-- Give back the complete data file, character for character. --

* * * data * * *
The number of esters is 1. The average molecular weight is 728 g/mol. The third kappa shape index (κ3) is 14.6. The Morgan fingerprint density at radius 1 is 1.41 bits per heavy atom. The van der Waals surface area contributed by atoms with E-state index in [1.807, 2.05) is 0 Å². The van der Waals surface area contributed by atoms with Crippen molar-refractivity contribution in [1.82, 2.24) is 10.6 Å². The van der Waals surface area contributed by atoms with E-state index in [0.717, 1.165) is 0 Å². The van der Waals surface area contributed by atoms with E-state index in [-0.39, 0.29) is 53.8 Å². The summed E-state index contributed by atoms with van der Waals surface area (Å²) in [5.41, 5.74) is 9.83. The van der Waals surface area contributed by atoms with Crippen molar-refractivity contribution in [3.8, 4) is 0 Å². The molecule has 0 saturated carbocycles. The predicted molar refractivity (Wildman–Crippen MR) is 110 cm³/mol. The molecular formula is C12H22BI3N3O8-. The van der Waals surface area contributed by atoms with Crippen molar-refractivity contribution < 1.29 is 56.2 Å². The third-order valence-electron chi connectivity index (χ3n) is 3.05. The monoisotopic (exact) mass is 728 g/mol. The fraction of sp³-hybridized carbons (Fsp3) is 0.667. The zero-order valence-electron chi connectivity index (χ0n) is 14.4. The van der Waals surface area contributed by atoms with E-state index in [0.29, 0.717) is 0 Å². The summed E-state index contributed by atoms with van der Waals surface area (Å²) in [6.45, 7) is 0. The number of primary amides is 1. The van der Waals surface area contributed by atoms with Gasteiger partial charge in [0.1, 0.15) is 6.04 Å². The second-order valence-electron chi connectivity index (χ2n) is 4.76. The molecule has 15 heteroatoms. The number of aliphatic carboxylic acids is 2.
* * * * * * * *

The number of esters is 1. The average molecular weight is 728 g/mol. The third kappa shape index (κ3) is 14.6. The Morgan fingerprint density at radius 1 is 1.41 bits per heavy atom. The van der Waals surface area contributed by atoms with E-state index in [1.807, 2.05) is 0 Å². The van der Waals surface area contributed by atoms with Crippen molar-refractivity contribution in [1.82, 2.24) is 10.6 Å². The van der Waals surface area contributed by atoms with E-state index in [0.717, 1.165) is 0 Å². The van der Waals surface area contributed by atoms with E-state index in [-0.39, 0.29) is 53.8 Å². The summed E-state index contributed by atoms with van der Waals surface area (Å²) in [5.41, 5.74) is 9.83. The van der Waals surface area contributed by atoms with Crippen molar-refractivity contribution in [3.8, 4) is 0 Å². The molecule has 0 saturated carbocycles. The predicted molar refractivity (Wildman–Crippen MR) is 110 cm³/mol. The molecular formula is C12H22BI3N3O8-. The van der Waals surface area contributed by atoms with Crippen molar-refractivity contribution < 1.29 is 56.2 Å². The third-order valence-electron chi connectivity index (χ3n) is 3.05. The monoisotopic (exact) mass is 728 g/mol. The fraction of sp³-hybridized carbons (Fsp3) is 0.667. The zero-order valence-electron chi connectivity index (χ0n) is 14.4. The van der Waals surface area contributed by atoms with E-state index in [0.29, 0.717) is 0 Å². The summed E-state index contributed by atoms with van der Waals surface area (Å²) in [6.45, 7) is 0. The number of primary amides is 1. The van der Waals surface area contributed by atoms with Gasteiger partial charge in [0.1, 0.15) is 6.04 Å². The second-order valence-electron chi connectivity index (χ2n) is 4.76. The molecule has 15 heteroatoms. The number of aliphatic carboxylic acids is 2.